Eton Fives: no Place For a Referee / by John Patrick Reynolds

The defining ethos of the game is a result of the fact that there is no place for a referee or umpire. 

There is no referee because only the players can tell if the ball has bounced twice, they have hit the ball cleanly, if they have been significantly baulked by another player or if they would have returned the ball if they hadn’t been. 

Players themselves have to admit foul shots, and have to decide for themselves if they are entitled to a let. 

Another reason why there is no role for a referee is that much of the play is hidden from spectators’ view.

As a result, the game encourages honesty with yourself and your opponents. Disputes have to be settled between the players on court. 

Even the highest level of the game is played without a referee. 

This is very significant – many games rely on a referee to call foul play so the players themselves are robbed of the need to be honest and can become inveterate cheats – see how football has become marred by players diving to win penalties.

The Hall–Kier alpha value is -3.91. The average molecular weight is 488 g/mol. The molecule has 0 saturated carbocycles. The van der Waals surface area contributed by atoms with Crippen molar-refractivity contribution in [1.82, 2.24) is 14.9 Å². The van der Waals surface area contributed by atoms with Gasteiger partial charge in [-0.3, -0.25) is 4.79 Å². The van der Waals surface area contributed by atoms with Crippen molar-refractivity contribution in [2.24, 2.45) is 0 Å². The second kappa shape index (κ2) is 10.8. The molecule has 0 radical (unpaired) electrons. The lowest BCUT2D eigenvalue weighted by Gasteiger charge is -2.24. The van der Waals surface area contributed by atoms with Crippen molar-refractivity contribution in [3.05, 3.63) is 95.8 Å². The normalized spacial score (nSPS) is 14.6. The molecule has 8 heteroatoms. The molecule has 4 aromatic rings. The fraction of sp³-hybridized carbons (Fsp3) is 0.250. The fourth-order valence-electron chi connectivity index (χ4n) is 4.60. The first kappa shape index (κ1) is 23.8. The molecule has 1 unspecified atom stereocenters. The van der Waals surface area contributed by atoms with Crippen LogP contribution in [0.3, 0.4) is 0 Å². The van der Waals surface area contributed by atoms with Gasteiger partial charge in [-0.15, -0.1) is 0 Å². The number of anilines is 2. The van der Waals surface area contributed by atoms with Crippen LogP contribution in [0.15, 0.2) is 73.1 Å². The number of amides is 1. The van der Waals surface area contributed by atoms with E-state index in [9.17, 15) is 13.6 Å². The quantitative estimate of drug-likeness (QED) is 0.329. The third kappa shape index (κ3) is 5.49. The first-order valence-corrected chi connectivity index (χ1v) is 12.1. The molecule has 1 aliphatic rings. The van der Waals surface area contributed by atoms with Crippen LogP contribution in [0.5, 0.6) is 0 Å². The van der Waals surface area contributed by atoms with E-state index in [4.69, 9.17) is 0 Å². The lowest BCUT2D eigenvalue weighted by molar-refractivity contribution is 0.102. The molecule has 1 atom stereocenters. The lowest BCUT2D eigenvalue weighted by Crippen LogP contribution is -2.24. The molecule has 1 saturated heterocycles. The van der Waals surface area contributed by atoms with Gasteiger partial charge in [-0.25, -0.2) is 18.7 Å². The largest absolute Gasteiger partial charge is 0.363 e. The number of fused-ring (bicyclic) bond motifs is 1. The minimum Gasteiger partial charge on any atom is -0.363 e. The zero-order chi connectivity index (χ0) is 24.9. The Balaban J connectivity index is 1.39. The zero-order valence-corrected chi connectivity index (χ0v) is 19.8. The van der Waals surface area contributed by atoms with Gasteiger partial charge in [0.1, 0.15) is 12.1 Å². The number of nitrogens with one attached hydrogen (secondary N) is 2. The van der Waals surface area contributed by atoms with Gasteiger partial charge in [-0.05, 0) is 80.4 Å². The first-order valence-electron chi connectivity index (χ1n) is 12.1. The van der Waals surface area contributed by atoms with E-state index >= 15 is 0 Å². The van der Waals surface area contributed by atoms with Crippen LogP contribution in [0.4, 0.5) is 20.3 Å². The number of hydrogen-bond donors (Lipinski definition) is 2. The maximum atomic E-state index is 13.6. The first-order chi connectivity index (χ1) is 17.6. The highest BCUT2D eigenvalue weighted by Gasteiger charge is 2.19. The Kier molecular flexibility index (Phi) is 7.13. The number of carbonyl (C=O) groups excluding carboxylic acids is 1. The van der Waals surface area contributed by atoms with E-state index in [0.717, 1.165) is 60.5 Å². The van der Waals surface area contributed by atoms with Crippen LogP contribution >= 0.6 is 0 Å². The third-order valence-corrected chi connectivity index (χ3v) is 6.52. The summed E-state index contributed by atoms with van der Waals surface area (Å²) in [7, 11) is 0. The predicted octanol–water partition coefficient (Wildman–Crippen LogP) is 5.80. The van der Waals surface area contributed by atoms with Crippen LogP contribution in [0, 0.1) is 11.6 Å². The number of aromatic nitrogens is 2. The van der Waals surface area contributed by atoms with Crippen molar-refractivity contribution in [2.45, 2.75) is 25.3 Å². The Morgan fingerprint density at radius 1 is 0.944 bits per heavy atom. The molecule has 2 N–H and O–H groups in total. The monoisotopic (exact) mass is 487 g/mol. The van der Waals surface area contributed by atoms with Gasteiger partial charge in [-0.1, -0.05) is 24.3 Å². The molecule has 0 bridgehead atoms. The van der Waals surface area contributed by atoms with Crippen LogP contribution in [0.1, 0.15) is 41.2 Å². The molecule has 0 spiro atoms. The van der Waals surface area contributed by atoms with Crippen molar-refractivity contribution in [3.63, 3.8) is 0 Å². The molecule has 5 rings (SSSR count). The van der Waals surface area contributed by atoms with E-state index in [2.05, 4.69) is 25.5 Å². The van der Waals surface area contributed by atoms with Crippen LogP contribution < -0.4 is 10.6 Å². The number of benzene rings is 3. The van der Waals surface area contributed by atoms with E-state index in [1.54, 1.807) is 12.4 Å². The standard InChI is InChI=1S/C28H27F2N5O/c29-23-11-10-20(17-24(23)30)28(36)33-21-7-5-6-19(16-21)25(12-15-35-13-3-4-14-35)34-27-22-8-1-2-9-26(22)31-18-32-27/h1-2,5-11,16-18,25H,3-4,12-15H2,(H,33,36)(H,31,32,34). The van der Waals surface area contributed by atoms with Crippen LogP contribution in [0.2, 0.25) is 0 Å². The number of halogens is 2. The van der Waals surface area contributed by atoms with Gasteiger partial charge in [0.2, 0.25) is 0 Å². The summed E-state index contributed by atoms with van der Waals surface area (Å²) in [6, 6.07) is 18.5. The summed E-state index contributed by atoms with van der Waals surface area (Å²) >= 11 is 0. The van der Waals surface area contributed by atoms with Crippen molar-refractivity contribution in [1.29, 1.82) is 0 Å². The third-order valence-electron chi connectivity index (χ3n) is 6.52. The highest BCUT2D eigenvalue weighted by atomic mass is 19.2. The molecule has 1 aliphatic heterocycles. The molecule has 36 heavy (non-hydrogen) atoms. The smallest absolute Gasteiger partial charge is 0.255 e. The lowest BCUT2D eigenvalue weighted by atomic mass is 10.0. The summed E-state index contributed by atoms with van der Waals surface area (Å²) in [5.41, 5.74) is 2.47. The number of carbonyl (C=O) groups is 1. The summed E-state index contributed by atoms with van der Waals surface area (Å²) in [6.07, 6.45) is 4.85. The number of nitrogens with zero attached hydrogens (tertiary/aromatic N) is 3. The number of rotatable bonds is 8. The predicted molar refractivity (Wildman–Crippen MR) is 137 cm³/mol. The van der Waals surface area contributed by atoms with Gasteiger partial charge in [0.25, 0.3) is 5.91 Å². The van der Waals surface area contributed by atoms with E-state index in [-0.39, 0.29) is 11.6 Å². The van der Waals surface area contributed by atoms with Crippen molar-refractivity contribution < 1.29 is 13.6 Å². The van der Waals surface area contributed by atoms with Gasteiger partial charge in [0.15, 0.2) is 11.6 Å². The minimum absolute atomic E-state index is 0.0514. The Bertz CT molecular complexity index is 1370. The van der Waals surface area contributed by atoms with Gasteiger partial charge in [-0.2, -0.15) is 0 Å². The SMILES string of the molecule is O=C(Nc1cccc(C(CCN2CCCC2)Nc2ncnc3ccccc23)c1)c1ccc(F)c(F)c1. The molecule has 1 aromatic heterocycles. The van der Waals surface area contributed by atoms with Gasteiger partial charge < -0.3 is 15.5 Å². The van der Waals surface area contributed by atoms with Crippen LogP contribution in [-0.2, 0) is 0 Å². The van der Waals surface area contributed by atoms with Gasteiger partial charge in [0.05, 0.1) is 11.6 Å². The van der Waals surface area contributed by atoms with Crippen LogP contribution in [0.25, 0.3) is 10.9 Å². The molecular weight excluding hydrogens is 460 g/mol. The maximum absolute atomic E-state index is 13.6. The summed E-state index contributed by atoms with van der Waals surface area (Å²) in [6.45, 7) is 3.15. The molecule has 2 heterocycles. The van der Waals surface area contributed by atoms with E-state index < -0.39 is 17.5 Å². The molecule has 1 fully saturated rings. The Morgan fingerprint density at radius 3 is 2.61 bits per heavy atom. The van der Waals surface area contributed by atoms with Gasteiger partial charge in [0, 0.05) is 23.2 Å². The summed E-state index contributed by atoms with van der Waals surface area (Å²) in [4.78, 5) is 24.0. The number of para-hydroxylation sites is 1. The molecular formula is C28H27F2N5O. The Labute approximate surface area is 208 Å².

Fives therefore promotes conflict resolution – players are taught from the beginning that they have to see things from their opponents’ point of view, and to judge themselves from a neutral standpoint. 

The game requires courtesy; the need to help your opposition is built into the game. Each rally starts with the server throwing the ball up for his opponent to strike. The server must serve to the returner’s requirements. And yet it is very rarely a problem: servers learn to throw it to their opponents’ satisfaction. No other game has this peculiarity.

The game encourages a sense of humour and a philosophical attitude to failure: its irregular playing surface means even the most well-placed shot can fly out of court.